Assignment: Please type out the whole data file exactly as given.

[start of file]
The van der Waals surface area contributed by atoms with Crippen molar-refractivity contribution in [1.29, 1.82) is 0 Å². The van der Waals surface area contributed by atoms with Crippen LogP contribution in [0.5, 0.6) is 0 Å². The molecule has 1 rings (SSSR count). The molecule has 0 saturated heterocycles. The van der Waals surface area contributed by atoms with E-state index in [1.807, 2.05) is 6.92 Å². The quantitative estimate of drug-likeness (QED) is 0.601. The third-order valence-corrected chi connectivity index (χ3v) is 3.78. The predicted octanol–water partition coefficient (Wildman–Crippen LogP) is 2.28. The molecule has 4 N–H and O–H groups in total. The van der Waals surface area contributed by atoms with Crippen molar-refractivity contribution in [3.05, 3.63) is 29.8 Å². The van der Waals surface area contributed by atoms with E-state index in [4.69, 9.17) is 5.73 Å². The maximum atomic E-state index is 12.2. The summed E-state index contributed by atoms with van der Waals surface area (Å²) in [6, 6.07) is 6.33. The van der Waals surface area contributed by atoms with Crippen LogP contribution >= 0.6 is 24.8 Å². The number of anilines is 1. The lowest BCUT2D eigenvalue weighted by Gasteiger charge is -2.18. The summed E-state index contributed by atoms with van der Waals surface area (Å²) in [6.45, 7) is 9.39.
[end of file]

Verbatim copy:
The van der Waals surface area contributed by atoms with Crippen molar-refractivity contribution in [1.29, 1.82) is 0 Å². The van der Waals surface area contributed by atoms with Crippen LogP contribution in [0.5, 0.6) is 0 Å². The molecule has 1 rings (SSSR count). The molecule has 0 saturated heterocycles. The van der Waals surface area contributed by atoms with E-state index in [1.807, 2.05) is 6.92 Å². The quantitative estimate of drug-likeness (QED) is 0.601. The third-order valence-corrected chi connectivity index (χ3v) is 3.78. The predicted octanol–water partition coefficient (Wildman–Crippen LogP) is 2.28. The molecule has 4 N–H and O–H groups in total. The van der Waals surface area contributed by atoms with Crippen molar-refractivity contribution in [3.05, 3.63) is 29.8 Å². The van der Waals surface area contributed by atoms with E-state index in [4.69, 9.17) is 5.73 Å². The maximum atomic E-state index is 12.2. The summed E-state index contributed by atoms with van der Waals surface area (Å²) in [6, 6.07) is 6.33. The van der Waals surface area contributed by atoms with Crippen LogP contribution >= 0.6 is 24.8 Å². The number of anilines is 1. The lowest BCUT2D eigenvalue weighted by Gasteiger charge is -2.18. The summed E-state index contributed by atoms with van der Waals surface area (Å²) in [6.45, 7) is 9.39.